Army overhauls parenthood, pregnancy and postpartum policies

A US flag on the uniform of a US soldier. (Photo by Armin Weigel/picture alliance via Getty Images)

The U.S. Army expanded benefits last week for soldiers who are parents. 

The overhaul affected parenthood, pregnancy and postpartum policies after a grassroots effort by soldiers identified several issues and challenges. The Army said the changes impact more than 400,000 parents within the total force. 

"We recruit Soldiers, but we retain Families," said Gen. James McConville, Chief of Staff of the Army. 

The new directive addresses 12 components, including physical fitness testing, uniforms, fertility treatments and lactation accommodations. The Army said five of the 12 new components were suggested from soldier feedback but didn’t specify which ones. Four components were required by Congress. 

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The bulk of the new directive works to ensure that at least one parent will be home with a newborn. Now, one parent will be deferred for one year from deployments, operations and training in excess of one duty day in order to remain with their newborn. 

The changes also call for a new provision that standardizes convalescent leave up to 42 days for a soldier and their spouse who experience pregnancy loss. Another change gives soldiers a year of exemption from physical fitness tests after the conclusion of pregnancy.

Lactation accommodations are stricter now and must be provided for lactating soldiers, regardless of the time after the child’s birth. Soldiers undergoing fertility treatment are now stabilized from a permanent change of station for up to one year from the date of the first appointment.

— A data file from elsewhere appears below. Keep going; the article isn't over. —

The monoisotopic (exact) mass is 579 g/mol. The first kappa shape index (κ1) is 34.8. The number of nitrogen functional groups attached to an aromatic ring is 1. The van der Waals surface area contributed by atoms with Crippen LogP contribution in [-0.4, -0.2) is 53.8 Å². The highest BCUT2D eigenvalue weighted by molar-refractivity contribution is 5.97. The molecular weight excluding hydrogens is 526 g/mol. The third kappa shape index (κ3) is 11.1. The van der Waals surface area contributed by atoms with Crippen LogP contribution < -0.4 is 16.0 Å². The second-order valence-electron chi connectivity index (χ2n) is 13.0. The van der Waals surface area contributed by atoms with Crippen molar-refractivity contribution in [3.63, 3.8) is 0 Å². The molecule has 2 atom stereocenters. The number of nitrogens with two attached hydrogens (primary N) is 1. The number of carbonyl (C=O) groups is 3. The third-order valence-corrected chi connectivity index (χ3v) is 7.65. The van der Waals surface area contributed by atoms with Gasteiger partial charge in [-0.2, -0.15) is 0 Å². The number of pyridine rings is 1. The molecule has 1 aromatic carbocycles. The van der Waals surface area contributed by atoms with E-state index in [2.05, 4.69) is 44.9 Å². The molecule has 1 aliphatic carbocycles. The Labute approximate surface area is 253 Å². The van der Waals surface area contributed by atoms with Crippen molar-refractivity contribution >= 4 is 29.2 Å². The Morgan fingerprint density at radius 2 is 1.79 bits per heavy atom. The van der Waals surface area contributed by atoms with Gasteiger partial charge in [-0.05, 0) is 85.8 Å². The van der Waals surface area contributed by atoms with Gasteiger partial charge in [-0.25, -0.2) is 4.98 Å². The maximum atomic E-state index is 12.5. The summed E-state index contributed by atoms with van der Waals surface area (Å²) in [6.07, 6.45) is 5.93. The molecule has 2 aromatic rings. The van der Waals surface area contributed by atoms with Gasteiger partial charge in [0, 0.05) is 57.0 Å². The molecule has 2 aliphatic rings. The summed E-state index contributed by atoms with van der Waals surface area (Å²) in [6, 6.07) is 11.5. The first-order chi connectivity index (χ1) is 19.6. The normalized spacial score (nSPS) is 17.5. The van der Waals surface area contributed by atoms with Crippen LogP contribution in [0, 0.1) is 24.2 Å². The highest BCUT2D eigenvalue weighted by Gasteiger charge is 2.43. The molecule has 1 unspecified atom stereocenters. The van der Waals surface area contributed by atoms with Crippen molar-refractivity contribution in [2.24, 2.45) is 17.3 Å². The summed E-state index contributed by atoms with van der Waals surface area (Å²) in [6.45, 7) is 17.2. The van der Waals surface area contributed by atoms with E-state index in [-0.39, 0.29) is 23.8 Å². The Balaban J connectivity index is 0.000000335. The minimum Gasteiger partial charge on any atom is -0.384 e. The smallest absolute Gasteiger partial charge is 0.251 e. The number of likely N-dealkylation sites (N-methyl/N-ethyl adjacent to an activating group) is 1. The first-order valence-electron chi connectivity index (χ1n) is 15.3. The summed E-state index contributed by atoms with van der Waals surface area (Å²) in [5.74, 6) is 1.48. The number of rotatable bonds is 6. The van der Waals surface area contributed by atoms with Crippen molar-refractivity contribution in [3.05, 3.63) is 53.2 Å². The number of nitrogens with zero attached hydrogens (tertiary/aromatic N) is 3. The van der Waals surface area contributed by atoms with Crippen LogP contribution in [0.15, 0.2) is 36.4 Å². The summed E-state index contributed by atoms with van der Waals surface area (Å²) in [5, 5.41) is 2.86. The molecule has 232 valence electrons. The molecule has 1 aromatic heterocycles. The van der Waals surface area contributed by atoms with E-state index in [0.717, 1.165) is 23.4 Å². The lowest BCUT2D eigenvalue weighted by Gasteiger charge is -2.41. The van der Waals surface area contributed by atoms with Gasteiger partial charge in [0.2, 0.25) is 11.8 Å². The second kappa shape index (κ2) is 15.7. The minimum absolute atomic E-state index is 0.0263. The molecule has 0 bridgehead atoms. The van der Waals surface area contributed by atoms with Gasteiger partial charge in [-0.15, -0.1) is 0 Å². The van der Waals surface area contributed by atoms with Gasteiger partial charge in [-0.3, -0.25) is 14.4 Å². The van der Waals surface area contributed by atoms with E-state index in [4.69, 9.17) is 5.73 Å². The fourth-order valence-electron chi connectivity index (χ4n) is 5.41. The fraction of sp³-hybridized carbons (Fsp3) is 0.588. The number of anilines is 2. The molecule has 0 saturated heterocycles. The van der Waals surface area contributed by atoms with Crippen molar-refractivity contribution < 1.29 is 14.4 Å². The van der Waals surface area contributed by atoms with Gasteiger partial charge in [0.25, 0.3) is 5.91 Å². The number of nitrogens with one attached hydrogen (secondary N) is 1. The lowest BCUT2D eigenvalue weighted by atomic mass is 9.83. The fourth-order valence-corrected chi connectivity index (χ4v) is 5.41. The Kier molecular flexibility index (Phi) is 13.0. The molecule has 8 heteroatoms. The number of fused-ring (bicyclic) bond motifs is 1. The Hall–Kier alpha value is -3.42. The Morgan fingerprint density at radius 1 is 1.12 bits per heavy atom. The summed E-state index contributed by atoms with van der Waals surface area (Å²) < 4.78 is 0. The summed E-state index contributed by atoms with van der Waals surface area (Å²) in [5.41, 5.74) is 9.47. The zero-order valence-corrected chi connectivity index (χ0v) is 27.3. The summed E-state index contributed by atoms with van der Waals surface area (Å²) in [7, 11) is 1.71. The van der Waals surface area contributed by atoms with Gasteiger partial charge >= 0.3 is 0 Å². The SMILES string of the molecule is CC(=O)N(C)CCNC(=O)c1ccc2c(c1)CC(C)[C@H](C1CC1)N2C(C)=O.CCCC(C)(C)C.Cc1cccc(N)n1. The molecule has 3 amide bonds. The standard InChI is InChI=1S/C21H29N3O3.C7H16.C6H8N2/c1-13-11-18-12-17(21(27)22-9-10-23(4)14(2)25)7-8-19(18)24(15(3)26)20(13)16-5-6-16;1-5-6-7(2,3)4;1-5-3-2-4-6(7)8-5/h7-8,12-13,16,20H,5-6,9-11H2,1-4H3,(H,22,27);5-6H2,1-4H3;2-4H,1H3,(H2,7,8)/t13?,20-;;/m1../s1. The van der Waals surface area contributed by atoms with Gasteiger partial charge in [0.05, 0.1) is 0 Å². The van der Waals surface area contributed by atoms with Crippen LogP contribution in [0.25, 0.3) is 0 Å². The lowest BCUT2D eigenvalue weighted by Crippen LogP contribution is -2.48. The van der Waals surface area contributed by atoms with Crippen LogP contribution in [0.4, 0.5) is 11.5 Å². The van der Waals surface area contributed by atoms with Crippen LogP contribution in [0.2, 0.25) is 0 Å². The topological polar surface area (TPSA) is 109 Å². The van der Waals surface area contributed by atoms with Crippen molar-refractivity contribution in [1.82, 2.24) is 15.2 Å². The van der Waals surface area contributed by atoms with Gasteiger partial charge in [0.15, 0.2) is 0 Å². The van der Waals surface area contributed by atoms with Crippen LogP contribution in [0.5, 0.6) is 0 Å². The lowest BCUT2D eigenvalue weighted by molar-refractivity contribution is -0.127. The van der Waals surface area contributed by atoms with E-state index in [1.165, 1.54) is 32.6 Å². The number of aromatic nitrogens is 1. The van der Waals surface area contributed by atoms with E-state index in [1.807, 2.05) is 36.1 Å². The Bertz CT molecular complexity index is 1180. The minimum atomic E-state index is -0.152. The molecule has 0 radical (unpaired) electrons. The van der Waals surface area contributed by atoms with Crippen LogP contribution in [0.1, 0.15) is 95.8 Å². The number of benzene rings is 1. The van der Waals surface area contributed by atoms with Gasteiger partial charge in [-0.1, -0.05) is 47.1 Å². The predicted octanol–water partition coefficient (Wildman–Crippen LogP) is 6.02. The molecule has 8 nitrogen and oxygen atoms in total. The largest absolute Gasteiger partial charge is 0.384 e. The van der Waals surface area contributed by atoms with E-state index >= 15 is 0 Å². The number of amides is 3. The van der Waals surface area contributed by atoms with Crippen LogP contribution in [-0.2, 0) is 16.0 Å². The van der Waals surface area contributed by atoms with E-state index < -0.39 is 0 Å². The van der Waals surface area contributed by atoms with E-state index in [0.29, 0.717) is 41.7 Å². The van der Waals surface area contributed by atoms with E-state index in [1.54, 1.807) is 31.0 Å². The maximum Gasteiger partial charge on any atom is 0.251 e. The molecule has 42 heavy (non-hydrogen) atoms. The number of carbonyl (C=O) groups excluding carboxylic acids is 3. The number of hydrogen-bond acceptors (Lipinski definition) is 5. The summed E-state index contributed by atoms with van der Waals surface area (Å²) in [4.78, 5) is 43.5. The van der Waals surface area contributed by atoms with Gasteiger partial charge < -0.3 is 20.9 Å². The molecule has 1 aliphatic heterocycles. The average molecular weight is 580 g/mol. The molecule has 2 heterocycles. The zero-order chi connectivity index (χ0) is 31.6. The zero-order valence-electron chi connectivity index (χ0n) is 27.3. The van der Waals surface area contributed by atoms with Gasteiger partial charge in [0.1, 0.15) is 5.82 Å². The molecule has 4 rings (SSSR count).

The Army will also no longer require soldiers to wear uniforms during pregnancy and for up to one year postpartum. Under the previous regulations, recently pregnant soldiers had to take their uniforms to alterations or purchase entirely new uniforms entirely which could cost as much as $700, the Army said.

Pregnant officers can also now engage in many Professional Military Education schools. Previously, the Army did not allow expecting soldiers to attend or complete their professional military education, which could lead to them falling behind. 

The Army said in the past 10 years, 21,000 soldiers have separated from the service due to complications related to pregnancy or parenthood. Women accounted for 80% of those separations. 

"Winning the war for talent means making sure our best and brightest people don’t have to choose between service and Family," McConville said. 

The Army also said, under the new directive, greater emphasis on the intricacies of parenting, pregnancy and postpartum will be incorporated into commander education.

A group of soldiers in February 2021 submitted a white paper from the field, identifying five obstacles that pregnant and postpartum soldiers face in the Army. The white paper inspired a comprehensive review, which helped result in the changes announced last week. 

This story was reported from Detroit.